Feature Article

December 13, 2012

Sprint Now Willing to Cough Up $2.1 Billion for Clearwire Stake

Back on October 18, 2012, more or less immediately following its $20.1 billion deal with Softbank to sell it a controlling interest in the company, Sprint reached out to acquire a controlling interest in Clearwire, raising its interest in the company from 48 to 50.8 percent. Today, the Sprint-Clearwire saga continues, with Sprint now reporting that it has decided to offer Clearwire $2.1 billion to buy up the other 49.2 percent of the company that it doesn't already own.

The deal, assuming it is accepted, would let Sprint take over Clearwire completely. Interestingly - or weirdly - back in June 2012, before Softbank swooped in to give Sprint a lot of cash, Sprint had owned 54 percent of Clearwire and had moved to reduce its stake in the company to 48 percent. It's amazing what some cash in hand will do.

Clearwire Corporation is headquartered in Bellevue, WA, and has been involved with building out next generation wireless networks since it was formed four years ago. It has struggled financially the entire time and has more often than not been short of the dollars needed for delivering a comprehensive network upgrade. Even so, the company holds a substantial amount of wireless spectrum within the U.S. and offers its own branded CLEAR service.

However, Clearwire primarily serves as a 4G provider for a number of operating subsidiaries and through various wholesale relationships with key companies in the retail, technology and telecommunications industries. The company is now constructing a next-generation 4G LTE Advanced-ready network to address the capacity needs of the wireless market.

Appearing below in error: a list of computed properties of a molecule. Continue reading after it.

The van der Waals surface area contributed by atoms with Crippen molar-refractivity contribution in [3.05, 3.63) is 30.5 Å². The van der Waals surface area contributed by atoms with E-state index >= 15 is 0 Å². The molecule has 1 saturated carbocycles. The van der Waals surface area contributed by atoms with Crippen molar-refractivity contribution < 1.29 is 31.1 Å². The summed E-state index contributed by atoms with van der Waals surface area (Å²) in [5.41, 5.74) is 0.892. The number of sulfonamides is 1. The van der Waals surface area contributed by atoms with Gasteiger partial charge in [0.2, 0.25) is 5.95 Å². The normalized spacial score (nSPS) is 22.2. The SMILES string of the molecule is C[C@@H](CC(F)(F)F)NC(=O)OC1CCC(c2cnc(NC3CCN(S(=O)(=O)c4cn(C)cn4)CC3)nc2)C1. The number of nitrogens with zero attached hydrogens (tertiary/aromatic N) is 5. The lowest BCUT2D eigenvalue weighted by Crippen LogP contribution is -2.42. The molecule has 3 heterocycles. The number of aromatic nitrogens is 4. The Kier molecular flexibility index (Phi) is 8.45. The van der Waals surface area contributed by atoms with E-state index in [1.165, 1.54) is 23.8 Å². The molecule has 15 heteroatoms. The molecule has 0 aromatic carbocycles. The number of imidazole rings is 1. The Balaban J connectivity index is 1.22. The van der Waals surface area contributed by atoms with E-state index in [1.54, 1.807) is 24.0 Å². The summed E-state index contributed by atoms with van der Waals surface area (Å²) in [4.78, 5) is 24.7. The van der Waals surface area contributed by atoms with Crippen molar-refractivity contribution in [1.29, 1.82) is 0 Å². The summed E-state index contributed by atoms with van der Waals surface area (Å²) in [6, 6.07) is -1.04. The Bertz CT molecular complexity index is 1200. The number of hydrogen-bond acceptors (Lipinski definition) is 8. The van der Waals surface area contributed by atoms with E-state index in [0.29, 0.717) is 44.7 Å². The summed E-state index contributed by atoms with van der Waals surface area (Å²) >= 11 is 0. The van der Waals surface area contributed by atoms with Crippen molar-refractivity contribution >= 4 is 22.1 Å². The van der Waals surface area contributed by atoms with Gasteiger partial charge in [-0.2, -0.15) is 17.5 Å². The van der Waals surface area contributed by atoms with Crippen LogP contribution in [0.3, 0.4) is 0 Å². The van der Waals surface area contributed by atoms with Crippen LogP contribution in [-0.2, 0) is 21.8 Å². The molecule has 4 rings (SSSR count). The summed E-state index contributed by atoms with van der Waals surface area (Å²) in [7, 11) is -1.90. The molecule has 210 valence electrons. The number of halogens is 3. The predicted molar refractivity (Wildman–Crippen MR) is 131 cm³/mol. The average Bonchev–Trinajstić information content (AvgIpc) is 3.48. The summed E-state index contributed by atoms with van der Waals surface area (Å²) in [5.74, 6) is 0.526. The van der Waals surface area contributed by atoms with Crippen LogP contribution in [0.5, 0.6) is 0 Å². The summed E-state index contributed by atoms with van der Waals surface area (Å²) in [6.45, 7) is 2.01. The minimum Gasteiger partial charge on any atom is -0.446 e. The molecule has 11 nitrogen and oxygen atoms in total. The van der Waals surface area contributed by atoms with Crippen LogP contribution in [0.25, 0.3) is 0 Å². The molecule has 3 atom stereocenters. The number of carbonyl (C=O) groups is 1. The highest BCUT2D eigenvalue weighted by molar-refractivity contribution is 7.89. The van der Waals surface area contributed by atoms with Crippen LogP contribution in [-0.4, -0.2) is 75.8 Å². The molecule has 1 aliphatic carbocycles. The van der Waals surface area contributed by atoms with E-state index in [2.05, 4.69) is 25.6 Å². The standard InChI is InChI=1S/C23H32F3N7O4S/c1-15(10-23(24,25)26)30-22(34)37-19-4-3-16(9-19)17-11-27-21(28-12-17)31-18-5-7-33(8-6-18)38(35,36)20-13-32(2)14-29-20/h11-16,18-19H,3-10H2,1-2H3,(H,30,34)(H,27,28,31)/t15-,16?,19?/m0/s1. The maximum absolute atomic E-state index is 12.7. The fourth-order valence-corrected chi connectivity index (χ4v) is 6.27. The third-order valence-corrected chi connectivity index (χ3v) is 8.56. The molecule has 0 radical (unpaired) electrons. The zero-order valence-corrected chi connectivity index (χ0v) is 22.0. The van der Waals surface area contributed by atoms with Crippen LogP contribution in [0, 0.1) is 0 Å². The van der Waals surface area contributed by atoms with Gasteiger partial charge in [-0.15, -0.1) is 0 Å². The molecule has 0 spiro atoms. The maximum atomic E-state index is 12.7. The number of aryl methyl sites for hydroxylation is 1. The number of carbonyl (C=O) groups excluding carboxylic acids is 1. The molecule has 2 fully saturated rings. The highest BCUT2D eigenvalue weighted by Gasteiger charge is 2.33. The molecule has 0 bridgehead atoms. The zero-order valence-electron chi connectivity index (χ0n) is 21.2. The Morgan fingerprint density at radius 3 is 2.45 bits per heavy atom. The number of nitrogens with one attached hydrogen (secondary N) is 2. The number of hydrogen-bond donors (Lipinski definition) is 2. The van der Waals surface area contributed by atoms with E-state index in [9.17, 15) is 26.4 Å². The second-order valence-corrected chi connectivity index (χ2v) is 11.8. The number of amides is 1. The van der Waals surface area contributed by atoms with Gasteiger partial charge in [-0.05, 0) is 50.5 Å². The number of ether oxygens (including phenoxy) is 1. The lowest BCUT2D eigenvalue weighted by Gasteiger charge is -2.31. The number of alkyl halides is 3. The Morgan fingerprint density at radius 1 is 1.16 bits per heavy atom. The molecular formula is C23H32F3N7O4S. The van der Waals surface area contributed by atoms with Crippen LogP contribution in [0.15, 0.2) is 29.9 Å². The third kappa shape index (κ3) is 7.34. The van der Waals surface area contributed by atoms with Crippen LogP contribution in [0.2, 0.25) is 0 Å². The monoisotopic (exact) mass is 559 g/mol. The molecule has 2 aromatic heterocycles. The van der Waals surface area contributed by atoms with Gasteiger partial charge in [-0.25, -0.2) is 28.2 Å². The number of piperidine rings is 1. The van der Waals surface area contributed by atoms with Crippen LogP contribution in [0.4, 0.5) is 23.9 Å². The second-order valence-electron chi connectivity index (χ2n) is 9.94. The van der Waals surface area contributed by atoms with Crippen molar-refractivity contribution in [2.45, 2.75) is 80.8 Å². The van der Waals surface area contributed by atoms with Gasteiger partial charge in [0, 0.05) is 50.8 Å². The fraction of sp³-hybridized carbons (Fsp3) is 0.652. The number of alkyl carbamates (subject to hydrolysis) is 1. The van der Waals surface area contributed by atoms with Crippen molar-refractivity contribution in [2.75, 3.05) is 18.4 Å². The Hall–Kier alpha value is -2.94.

Sprint itself (actually still Sprint Nextel, though it’s slated to become The New Sprint soon) is based in Overland Park, Kansas, and uses Clearwire's network to deliver its Sprint 4G service. Sprint is also building out its own 4G network at the same time, and wants Clearwire to move forward with upgrading its network to be compatible with Sprint's.

Sprint notes that its board worked out the offer to come in at $2.90 per share. Clearwire's shares have since jumped 13 percent or $0.40 to $3.15 as we write today at 1:30 pm. Both CNBC and The Wall Street Journal had already latched on to the possibility that Sprint would be making such an offer, and had already caused another jump in Clearwire shares.

It's time for Clearwire to go away and simply become part of Sprint. It won't help Sprint move up from its current third place position behind Verizon Wireless and AT&T, but it will ensure that Sprint has enough LTE capacity to meet the promises it is making of delivering true unlimited and unthrottled data plans, especially to its iPhone customers.

Edited by Brooke Neuman

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